Our beliefs are organized under six headings: God, revelation, gospel, humans, Jesus, and the church. Each section begins with a simple, precise statement, describing what we believe. Each section is supported with Scriptural references, and concludes with a brief sentence surveying ideas our beliefs exclude us from (technical terminology is used for short-hand and definitions can be found
We believe God is a Trinity, one unified being existing as Father, Son, and Holy Spirit (Deut 6:4; 2 Cor 13:14). We believe God is wholly sovereign (Acts 17:26). As such He is all-powerful, all-knowing, all-good, all-present, all-beautiful and holds all other greatest attributes (Ps 139). Thus, we are not polytheists, pantheists, pluralists, or open theists which excludes us from other world religions, eastern philosophies and cults.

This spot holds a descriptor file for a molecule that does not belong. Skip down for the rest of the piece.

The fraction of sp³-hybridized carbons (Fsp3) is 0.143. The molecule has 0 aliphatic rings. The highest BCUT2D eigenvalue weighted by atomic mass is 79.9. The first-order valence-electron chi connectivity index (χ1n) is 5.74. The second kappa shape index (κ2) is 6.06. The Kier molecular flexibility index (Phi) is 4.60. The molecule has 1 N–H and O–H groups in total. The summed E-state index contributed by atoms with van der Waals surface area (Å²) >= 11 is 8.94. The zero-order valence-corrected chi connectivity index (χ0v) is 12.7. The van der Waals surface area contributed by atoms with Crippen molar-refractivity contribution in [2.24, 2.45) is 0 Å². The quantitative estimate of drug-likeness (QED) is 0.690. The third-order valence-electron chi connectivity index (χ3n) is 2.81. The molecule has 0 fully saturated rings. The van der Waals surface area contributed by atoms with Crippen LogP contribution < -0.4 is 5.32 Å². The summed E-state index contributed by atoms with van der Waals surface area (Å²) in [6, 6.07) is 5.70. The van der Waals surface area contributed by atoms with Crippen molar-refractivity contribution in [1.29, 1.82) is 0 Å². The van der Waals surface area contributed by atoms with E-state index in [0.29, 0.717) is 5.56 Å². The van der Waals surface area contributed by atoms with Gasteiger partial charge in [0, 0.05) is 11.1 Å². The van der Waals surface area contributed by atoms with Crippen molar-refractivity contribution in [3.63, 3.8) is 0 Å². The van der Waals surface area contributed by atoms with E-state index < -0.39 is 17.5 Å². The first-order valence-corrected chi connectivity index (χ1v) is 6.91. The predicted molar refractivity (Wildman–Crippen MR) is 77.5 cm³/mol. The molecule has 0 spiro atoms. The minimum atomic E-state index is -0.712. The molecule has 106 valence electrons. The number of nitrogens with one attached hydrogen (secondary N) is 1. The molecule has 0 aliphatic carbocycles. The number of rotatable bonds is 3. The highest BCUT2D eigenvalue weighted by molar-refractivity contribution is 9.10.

We believe God makes himself and his will known in two ways, through creation and through the Bible. Creation reflects God’s beauty and existence as designer and uncaused source of all things including matter and morality (Rom 1:19-20). The Bible reflects God’s history of revelation to humans of the gospel of Jesus Christ. We believe the Bible is inerrant as the verbally inspired word of God in the original writings and as such is the final and supreme authority for Christians (2 Tim 3:16-17; 2 Pet 1:16-21). Thus, we are not relativists, demythologists, or papists.
We believe God is chiefly about his gospel, creating and saving a people for himself (Is 43:7) through the person and work of his son, Jesus Christ (Lk 24:27). Thus, we are not humanists, nihilists, naturalists, or theological postmodernists.